Loyalty Day

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Loyalty Day
Observed byUnited States
CelebrationsSpecial day for the reaffirmation of loyalty to the United States and for the recognition of the heritage of American freedom[1]
DateMay 1
Next time1 May 2015 (2015-05-01)
Frequencyannual
 
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For other uses, see Loyalty Day (Argentina).
Loyalty Day
Observed byUnited States
CelebrationsSpecial day for the reaffirmation of loyalty to the United States and for the recognition of the heritage of American freedom[1]
DateMay 1
Next time1 May 2015 (2015-05-01)
Frequencyannual

Loyalty Day is observed on May 1 in the United States. It is a day set aside for the reaffirmation of loyalty to the United States and for the recognition of the heritage of American freedom.

Loyalty Day is celebrated with parades and ceremonies in several U.S. communities, like Batavia, Illinois.

History[edit]

The holiday was first observed in 1921, during the First Red Scare.[2] It was originally called "Americanization Day,"[3] and it was intended to replace the May 1 ("May Day") celebration of the International Workers' Day,[citation needed] which commemorates the 1886 Haymarket Massacre in Chicago.)[4]

During the Second Red Scare, it was recognized by the U.S. Congress on April 27, 1955,[5] and made an official reoccurring holiday on July 18, 1958 (Public Law 85-529).[6][7] President Dwight D. Eisenhower proclaimed May 1, 1955, the first observance of Loyalty Day.[8] In 1958 Eisenhower urged congress to move Child Health Day to the First Monday in October, to avoid conflicting with Loyalty Day[9][10] Loyalty Day has been recognized with an official proclamation every year by every president since its inception as a legal holiday in 1958.[11][12]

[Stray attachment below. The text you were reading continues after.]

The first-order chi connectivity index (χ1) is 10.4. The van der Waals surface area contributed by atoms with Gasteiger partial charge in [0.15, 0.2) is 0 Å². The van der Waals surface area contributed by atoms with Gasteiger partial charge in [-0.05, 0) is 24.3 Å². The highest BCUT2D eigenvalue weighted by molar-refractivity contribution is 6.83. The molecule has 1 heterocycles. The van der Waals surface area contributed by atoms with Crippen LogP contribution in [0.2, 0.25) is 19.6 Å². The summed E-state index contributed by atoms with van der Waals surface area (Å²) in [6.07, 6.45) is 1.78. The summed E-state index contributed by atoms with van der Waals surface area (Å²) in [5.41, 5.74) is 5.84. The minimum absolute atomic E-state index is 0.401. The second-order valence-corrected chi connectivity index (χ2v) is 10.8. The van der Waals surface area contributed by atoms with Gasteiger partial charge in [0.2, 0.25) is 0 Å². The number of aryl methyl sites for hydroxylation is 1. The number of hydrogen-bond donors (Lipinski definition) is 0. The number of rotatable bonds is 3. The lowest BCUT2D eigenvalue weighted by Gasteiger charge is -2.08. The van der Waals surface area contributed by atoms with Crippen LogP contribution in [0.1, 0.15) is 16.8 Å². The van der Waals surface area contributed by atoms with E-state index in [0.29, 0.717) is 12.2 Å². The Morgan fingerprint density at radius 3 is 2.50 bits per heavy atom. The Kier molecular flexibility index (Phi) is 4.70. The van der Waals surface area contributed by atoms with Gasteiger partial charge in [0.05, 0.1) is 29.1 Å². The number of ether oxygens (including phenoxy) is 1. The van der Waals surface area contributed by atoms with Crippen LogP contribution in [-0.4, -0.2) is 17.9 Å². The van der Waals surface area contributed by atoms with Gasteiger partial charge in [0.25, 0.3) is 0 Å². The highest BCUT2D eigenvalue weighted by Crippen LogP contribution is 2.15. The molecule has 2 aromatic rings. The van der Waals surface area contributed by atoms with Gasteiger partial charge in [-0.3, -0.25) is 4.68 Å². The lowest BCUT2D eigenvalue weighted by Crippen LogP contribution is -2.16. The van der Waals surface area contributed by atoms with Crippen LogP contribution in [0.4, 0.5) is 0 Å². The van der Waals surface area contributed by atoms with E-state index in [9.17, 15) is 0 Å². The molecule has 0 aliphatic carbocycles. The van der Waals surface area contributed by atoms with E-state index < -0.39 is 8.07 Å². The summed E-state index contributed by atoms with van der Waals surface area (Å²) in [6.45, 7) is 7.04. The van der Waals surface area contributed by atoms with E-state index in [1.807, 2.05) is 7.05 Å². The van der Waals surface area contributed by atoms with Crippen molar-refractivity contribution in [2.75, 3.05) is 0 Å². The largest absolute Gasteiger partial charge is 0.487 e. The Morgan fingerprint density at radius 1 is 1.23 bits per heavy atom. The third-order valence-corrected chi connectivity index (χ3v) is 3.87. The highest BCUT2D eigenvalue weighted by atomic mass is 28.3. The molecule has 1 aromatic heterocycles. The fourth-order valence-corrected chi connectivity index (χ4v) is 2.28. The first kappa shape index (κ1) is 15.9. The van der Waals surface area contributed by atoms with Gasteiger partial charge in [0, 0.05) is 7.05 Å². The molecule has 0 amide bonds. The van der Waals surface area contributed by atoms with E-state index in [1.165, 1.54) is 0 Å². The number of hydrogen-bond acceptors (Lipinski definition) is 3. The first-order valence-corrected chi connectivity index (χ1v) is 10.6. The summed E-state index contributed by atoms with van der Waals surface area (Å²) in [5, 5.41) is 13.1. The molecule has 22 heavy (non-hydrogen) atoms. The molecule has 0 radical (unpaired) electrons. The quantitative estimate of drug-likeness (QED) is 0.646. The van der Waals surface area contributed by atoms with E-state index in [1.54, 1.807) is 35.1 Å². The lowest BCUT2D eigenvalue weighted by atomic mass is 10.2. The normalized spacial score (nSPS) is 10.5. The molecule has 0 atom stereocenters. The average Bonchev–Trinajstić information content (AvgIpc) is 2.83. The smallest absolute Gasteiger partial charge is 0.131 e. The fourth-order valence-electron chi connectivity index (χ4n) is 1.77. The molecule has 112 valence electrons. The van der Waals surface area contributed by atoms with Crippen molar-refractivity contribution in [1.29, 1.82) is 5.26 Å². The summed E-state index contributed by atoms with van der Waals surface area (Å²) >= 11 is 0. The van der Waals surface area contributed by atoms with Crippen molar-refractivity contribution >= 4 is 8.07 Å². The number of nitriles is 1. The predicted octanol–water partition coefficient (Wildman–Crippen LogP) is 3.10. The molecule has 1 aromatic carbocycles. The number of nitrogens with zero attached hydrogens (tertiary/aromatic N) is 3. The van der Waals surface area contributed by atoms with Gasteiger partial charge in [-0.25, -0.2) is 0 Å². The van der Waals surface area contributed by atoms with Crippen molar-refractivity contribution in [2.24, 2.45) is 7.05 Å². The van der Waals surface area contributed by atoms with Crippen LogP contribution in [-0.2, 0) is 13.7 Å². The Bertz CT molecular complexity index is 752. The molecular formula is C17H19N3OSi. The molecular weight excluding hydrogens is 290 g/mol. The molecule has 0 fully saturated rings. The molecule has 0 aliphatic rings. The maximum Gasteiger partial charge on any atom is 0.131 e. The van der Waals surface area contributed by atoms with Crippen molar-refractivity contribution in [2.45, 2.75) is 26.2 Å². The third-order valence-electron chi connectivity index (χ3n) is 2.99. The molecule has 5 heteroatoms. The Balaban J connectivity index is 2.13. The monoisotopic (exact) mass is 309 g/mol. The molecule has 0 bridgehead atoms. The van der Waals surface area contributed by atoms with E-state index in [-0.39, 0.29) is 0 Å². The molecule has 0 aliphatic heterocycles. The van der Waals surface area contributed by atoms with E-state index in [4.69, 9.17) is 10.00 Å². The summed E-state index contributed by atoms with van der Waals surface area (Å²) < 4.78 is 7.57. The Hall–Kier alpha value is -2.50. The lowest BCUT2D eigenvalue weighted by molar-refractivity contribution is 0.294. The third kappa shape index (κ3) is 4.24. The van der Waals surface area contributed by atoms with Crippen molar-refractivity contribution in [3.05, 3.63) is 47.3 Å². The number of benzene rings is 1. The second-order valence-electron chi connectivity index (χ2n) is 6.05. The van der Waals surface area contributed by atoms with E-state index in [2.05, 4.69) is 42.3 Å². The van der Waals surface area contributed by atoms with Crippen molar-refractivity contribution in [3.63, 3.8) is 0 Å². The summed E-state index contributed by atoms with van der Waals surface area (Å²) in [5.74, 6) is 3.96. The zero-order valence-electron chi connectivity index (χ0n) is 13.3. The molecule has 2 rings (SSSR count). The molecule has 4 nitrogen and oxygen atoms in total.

Statutory definition[edit]

Loyalty Day is defined as follows in 36 U.S.C. § 115:

See also[edit]

References[edit]

  1. ^ "§ 115. Loyalty Day". U.S. Code collection. LII / Legal Information Institute. Retrieved 2009-04-11. 
  2. ^ Conn, Matt, "Loyalty Day celebration set for return to Medford" Wed, Mar 24, 2004, the Wausau Daily Herald
  3. ^ VFW Loyalty Day
  4. ^ "A short history of May Day". Libcom.org. Retrieved 1 May 2014. 
  5. ^ http://www.gpo.gov/fdsys/pkg/STATUTE-69/pdf/STATUTE-69-Pg44-2.pdf
  6. ^ Notes on 36 U.S.C. § 115
  7. ^ Eisenhower's signing statement
  8. ^ http://www.presidency.ucsb.edu/ws/index.php?pid=107237&st=loyalty+day&st1=
  9. ^ http://www.presidency.ucsb.edu/ws/index.php?pid=11135&st=loyalty+day&st1=
  10. ^ Proclamation by Eisenhower in 1959, citing Congress's joint resolution of July 18, 1958
  11. ^ Search for "Loyalty Day" on the presidency project
  12. ^ The Code of Federal regulations of the United States of America http://books.google.com/books?id=PTA5AAAAIAAJ&pg=PA42&lpg=PA42&dq=lyndon+johnson+"loyalty+day"+1966&source=bl&ots=2nNXF_Nh8U&sig=--rM0htQGMeTFOPrYSNovYTbfvI&hl=en&sa=X&ei=z6PoT7f9AYXE2gWyzcHZCQ&ved=0CEkQ6AEwAA#v=onepage&q=lyndon johnson "loyalty day" 1966&f=false